Aspen Bibliography

Imputing Tree-Lists From Aerial Attributes for Complex Stands of South-Eastern British Columbia

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Forest Ecology and Management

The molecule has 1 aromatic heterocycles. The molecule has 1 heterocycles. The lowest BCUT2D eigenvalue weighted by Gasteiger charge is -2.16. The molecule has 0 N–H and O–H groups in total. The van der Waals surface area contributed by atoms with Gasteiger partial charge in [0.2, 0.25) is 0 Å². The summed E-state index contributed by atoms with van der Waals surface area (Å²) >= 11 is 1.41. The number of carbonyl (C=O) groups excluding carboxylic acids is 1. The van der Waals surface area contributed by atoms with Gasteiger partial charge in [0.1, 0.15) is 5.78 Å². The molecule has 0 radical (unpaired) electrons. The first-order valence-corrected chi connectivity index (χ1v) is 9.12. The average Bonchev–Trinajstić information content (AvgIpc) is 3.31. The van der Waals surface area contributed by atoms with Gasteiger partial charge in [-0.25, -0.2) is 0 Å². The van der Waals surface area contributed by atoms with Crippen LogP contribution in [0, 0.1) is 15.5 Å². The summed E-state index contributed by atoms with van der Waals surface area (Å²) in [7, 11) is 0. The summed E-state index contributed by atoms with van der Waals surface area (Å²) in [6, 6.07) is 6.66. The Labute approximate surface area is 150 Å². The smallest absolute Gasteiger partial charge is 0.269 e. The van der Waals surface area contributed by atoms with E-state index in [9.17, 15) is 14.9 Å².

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The nearest neighbor, k-nearest neighbors, distance-weighted k-nearest neighbor, and class-weighted k-nearest neighbor imputation methods were compared for accuracy in estimating tree-lists (list of species and diameter for each tree) from aerial attributes for complex stands, with up to nine species and a wide range of sizes, in south-eastern British Columbia, Canada. For the four imputation methods, the most similar neighbor distance metric was used, and three neighbors were used for the k-nearest neighbor methods. Ground variables used to represent the tree-list included the number of trees per hectare by species, ranges of diameter by species, and basal area per hectare. Aerial variables included species composition, crown closure (%), elevation, biogeoclimatic ecosystem classification (BEC) zones, height, age, and site class. Sample data were divided, and the imputation methods were compared for accuracy using observed and estimated species composition, stand tables, basal area, and volume per hectare. Also, the imputed tree-list was used to predict yield using a stand level growth model, and this predicted yield was compared to the yield obtained using the actual tree-list. Of the four approaches used, the nearest neighbor was marginally better, but the methods that averaged the three nearest neighbors were somewhat better for the distribution of stems per hectare by diameter for the more sparse hardwood species. Of the three averaging methods, weighting by similarity of the species composition and the BEC zone provided better results. In using the estimated trees lists in a growth and yield model, the average volumes were reasonable at the beginning and end of the period for all methods. However, the volumes for a particular stand could be quite different than that obtained for an observed tree-list.